Compostable coffee pods have just been recognized in Nature, the world’s most respected natural science research publication.
A study by researchers at the University of Tennessee’s main campus in Knoxville (UTK) assessed the environmental and economic performance of compostable coffee pods compared to plastic coffee pods.
The UTK research team reported that compostable coffee pods break down “within 46 days, proving composting to be a feasible waste stream option and a sustainable marketing edge while treading the path toward a circular economy.”
The study also found that for compostable pods, “Cost savings of 21% were realized in terms of waste disposal, in addition to creating a value-added product at the end of the coffee pods life cycle, with nutrient-rich compost being recirculated to campus gardens and farms.”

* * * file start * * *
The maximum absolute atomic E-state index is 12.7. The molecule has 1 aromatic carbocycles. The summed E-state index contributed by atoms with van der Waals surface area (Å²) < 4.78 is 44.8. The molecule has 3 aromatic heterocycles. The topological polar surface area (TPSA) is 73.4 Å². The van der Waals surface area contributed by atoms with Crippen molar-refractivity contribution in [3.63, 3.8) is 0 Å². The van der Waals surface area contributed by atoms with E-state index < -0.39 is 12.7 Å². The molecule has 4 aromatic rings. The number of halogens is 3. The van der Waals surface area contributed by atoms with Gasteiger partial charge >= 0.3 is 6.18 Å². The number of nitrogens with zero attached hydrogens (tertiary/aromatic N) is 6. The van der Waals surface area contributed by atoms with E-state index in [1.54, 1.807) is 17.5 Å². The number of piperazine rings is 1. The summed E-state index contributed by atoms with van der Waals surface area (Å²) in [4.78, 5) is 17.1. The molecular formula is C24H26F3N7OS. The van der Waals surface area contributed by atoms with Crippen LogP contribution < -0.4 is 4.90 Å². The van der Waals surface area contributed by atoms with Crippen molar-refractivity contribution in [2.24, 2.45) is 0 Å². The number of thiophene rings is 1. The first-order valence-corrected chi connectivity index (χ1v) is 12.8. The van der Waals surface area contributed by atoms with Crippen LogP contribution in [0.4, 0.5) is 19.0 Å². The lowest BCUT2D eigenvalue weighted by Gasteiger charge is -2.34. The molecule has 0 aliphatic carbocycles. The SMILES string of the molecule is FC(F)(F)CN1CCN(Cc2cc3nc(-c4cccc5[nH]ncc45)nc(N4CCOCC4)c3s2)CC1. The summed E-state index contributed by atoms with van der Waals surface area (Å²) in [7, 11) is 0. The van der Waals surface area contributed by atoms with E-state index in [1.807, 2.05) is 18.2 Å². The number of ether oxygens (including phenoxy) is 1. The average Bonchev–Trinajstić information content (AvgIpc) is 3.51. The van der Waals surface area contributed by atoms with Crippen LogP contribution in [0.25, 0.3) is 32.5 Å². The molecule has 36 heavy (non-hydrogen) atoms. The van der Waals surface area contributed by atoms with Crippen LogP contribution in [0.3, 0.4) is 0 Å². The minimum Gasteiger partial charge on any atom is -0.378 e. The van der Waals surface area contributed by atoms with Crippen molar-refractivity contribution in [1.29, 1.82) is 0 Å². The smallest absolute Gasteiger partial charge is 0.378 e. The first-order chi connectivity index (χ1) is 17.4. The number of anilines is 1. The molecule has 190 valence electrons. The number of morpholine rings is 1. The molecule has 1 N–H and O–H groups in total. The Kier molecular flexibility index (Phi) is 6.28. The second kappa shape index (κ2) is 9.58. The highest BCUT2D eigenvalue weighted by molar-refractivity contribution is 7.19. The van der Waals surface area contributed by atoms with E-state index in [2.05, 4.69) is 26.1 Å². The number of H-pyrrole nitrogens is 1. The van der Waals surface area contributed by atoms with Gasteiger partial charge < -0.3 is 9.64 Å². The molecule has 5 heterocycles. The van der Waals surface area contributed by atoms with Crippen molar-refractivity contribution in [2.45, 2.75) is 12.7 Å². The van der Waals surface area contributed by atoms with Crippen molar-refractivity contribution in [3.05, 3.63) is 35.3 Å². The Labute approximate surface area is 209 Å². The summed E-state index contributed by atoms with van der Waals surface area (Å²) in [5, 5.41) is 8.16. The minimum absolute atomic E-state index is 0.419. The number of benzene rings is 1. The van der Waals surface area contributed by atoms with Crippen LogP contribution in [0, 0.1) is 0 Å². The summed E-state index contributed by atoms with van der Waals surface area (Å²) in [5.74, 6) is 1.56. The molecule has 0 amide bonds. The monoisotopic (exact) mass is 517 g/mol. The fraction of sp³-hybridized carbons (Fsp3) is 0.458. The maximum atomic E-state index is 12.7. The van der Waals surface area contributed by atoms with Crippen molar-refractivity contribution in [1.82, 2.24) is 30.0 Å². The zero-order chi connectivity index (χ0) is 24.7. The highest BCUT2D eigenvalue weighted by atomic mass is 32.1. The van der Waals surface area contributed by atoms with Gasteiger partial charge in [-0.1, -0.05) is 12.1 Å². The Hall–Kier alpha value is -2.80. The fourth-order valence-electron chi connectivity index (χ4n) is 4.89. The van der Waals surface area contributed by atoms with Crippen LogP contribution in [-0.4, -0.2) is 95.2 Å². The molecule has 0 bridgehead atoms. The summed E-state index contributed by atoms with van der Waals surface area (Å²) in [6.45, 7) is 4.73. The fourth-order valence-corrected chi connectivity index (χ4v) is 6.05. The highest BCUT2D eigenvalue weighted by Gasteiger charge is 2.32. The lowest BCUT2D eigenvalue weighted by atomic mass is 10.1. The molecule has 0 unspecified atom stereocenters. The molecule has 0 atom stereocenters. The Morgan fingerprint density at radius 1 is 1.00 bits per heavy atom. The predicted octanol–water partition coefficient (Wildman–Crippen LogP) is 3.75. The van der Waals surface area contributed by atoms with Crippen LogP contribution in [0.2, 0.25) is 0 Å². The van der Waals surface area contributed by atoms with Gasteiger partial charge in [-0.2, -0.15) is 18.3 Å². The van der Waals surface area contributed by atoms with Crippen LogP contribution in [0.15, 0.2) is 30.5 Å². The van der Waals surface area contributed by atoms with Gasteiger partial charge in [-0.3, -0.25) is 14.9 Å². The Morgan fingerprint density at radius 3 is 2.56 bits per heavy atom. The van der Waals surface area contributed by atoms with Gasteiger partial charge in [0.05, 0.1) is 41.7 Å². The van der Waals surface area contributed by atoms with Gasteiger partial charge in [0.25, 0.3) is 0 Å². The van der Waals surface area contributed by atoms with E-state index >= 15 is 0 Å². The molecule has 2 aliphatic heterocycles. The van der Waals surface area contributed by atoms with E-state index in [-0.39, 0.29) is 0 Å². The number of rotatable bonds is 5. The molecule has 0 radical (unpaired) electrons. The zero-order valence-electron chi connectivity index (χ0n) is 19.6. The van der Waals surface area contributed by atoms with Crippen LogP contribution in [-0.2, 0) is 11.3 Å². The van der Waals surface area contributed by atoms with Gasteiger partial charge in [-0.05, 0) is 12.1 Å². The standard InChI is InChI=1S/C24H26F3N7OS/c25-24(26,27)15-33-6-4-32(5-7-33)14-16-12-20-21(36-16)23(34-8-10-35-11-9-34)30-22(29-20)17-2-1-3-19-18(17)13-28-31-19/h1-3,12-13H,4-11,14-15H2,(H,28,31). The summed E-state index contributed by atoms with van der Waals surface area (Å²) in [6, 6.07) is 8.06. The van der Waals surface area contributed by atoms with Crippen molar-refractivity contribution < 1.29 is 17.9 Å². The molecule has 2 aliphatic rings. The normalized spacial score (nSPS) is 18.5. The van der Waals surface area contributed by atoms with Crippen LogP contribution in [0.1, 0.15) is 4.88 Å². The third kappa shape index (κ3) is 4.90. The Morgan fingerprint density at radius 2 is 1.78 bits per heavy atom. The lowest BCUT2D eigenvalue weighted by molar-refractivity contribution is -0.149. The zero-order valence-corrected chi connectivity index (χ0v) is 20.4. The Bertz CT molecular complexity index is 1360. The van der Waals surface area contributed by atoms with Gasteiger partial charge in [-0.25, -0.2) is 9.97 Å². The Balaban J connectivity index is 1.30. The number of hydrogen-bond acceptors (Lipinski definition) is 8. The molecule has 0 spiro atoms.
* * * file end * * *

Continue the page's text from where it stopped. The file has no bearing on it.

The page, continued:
The UTK results echo findings of other studies that looked at the merits of compostable pods, such as the work of Dr. Calvin Lakhan at York University (https://bit.ly/2XPg7pd).
The researchers quantified and compared the environmental impacts of both pod formats using two well-established Life Cycle Impact Assessment methodologies and standard data sources. This enabled them to assess all stages in the life of a pod from manufacturing through to waste disposal/end of life, including factors such as material processing and transportation. They used the data to assess factors such as financial, energy and climate change implications.
Across the board, the study found a compelling case for compostable pods over traditional plastic – and publication in Nature will take the UTK findings to the global scientific community.